in April 2009
The good side of bad news.
By David McNutt
As you know, few believe that we will come out of this economic slide this year. In fact, many of the anticipated cutbacks in corporate spending that were hinted at last Fall are just now being felt in our industry because of lag effects in execution.
In economics, as in nature, all things tend toward equilibrium. So, when some sectors of the economy are tanking, others will thrive. Retail sales are taking a hit, yet pawn shops are booming. New England ski resorts had a great season because people were not taking long vacations or getting on an airplane. So load factors on flights from New York to the Rockies are way down. Why should skiers fly out West when New Hampshire just got 17 inches of snow?
People and companies alike are adjusting their spending, and the effects are showing up in unusual places. For example, consider local television news budgets, often the most expensive line item of programming expense. Of the 10 ABC-owned and -operated local stations, eight have slashed their news budget spending that, unfortunately, also includes staff.
In a departure from their more journalistic past, now the first question news directors ask when considering remote coverage of a story is the cost. KABC for the first time did not send teams to cover the presidential inauguration in January. This was probably a decision to cut travel in order to help save jobs, because it is rumored that the O&O station managers have an edict to trim 20% from their operating budgets. I would think that this may also affect capital technology spending in professional audio and video products.
Other bad news, although not as bad as expected, has given us some glimmer of hope that at least the downward spiral may be slowing. Some economic data recently suggests that we are adjusting to the rollercoaster drop that has taken our breath away, and we can at least inhale again—although hopefully not just to let out another scream.
We have been hearing bad news for so long that we have become skittish and doubtful about the future. Until we stop hearing about Ponzi schemes, corporate jets and bank bonuses (or until we stop giving so much negative credence to them), our confidence level will continue to drive our cautious consumption and we will remain in the spiral we are in. I hope that it is time we purposely look for the more positive signs.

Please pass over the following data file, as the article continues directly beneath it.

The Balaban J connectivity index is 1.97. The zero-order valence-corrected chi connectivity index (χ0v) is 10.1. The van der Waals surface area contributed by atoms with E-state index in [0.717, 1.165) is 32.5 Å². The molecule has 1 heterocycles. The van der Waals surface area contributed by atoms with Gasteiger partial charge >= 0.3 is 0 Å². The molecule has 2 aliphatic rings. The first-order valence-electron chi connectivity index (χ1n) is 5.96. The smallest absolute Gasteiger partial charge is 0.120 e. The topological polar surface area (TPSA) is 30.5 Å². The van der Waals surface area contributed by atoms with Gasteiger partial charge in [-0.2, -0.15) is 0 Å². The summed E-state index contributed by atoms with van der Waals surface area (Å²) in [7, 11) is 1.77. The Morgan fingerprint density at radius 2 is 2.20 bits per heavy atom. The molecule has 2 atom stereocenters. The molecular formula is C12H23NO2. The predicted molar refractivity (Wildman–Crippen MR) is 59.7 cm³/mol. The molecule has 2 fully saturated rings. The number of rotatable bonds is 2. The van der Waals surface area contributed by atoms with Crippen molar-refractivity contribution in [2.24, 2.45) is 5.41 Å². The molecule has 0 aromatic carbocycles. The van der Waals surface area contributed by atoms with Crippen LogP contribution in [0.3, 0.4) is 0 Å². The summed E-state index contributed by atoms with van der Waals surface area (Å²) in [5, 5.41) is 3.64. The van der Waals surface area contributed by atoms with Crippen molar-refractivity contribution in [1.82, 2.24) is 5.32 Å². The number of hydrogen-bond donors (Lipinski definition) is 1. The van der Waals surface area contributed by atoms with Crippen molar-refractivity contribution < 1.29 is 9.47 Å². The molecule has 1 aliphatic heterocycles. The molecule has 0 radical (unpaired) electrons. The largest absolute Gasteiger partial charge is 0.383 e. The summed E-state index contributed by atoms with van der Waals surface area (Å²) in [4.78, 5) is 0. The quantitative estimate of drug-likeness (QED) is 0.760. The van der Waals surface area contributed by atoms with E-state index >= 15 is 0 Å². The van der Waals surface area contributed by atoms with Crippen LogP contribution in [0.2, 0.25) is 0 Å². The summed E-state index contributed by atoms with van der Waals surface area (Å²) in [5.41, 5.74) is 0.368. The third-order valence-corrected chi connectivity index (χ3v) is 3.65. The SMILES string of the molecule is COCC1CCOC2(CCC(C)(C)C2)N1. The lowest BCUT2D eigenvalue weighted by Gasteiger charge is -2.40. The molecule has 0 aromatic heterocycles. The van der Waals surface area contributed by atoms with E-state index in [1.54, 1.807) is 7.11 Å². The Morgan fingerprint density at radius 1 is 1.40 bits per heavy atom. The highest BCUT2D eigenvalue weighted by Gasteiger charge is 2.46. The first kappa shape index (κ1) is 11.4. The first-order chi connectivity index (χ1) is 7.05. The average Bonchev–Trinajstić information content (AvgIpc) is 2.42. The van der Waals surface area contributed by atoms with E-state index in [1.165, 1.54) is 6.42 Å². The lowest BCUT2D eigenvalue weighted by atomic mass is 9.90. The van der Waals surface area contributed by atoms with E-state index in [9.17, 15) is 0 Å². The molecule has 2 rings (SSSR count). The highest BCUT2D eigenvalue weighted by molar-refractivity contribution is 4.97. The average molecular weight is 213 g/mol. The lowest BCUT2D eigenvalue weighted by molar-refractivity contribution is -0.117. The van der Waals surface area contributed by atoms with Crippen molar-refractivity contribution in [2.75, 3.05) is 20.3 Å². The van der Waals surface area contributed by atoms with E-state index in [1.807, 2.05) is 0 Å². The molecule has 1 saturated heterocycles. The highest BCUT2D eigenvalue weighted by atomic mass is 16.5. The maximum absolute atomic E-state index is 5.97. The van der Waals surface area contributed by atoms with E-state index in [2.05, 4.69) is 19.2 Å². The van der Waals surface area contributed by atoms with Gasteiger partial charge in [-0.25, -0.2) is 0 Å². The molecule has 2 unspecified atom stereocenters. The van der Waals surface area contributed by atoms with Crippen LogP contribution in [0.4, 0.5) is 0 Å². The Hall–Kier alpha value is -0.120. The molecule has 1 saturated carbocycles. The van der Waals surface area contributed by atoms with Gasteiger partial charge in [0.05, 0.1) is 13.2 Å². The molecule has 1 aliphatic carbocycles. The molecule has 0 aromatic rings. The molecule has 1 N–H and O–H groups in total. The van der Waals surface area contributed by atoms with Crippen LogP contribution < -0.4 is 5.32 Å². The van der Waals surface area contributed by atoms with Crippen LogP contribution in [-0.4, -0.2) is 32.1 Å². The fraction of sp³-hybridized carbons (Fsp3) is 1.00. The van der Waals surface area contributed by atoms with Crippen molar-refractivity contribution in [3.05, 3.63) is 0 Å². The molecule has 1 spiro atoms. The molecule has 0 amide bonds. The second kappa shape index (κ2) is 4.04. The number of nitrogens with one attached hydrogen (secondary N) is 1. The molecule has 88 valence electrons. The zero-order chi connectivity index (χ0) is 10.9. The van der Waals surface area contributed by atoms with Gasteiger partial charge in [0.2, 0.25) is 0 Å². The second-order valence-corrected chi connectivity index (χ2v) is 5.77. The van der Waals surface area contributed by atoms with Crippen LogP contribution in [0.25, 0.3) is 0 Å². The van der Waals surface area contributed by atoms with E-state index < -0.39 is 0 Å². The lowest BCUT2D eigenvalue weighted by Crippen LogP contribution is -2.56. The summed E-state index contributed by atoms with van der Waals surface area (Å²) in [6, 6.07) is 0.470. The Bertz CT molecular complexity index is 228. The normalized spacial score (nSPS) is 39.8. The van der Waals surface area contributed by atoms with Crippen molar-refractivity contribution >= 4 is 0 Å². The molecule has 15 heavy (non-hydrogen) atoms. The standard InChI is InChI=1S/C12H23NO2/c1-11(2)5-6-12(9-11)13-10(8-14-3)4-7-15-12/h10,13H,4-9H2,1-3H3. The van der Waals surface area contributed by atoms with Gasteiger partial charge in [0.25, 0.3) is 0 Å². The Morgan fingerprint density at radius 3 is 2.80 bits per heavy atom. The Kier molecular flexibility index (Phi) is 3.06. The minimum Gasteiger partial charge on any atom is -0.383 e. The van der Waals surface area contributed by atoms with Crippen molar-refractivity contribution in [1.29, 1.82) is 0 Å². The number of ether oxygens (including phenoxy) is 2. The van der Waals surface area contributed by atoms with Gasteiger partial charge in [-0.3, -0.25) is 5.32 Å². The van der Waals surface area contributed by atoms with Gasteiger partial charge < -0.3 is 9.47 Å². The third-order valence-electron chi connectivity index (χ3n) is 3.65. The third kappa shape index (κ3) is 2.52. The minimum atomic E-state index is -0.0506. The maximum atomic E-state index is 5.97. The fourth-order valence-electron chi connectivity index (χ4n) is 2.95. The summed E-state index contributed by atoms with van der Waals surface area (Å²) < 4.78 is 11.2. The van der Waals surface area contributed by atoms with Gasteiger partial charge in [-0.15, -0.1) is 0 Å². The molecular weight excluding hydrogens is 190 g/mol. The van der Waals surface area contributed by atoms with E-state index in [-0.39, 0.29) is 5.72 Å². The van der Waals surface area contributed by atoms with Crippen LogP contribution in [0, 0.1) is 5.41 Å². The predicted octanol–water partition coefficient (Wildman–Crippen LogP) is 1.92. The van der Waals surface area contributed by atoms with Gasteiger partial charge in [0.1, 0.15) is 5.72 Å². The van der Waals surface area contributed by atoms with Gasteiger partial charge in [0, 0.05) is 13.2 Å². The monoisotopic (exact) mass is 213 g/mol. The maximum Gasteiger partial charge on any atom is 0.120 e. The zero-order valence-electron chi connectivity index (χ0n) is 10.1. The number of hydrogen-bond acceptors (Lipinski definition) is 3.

For example, I spoke recently with an integrator, Audio Video Systems, Chantilly VA, which confirmed that government spending is, indeed, rising, and directly into their firm. A 17-year-old company that has focused primarily on government clients since its inception, AVS reported more than 20% growth last year, and is expecting the same this year. AVS has 100 employees, 40 of whom are CTS certified, and the company is investing and providing for even more CTS training. Granted, the company obviously offers a skill set that understands its customer base, but those projects do appear to be increasing and AVS is preparing for more.
But this is no isolated success. There are many firms like this one that subsist on work from the government sector, both federal and state, K-12 and higher education. One such firm decided to focus not on expanding customers to serve, but on service to customers. This new focus on developing customer relationships has been so successful with its major clients that the company has simply developed a time and materials agreement for work and, if asked, will even put doors back on hinges for the customer, just to serve the client’s needs. It is this kind of thinking that transforms companies from periodic project seekers into continuous service providers.
It is not hard to imagine in these transitional economic times that
• companies will transform, and that the net result will be firms that are stronger and more resilient
• our customers will have a similar metamorphosis in their expectations
• we will recognize and fill new needs with new service.
Hang in there everybody. Our best times are ahead of us.
A member of Sound & Communicationsí Technical Council, David McNutt has more than 35 years of experience, covering live sound engineering, marketing for well-known manufacturers, audio system design and consultation, and fixed installation contracting. McNutt holds a Masters in Telecommunications and an MBA in Marketing and Strategy. He can be reached at firstname.lastname@example.org.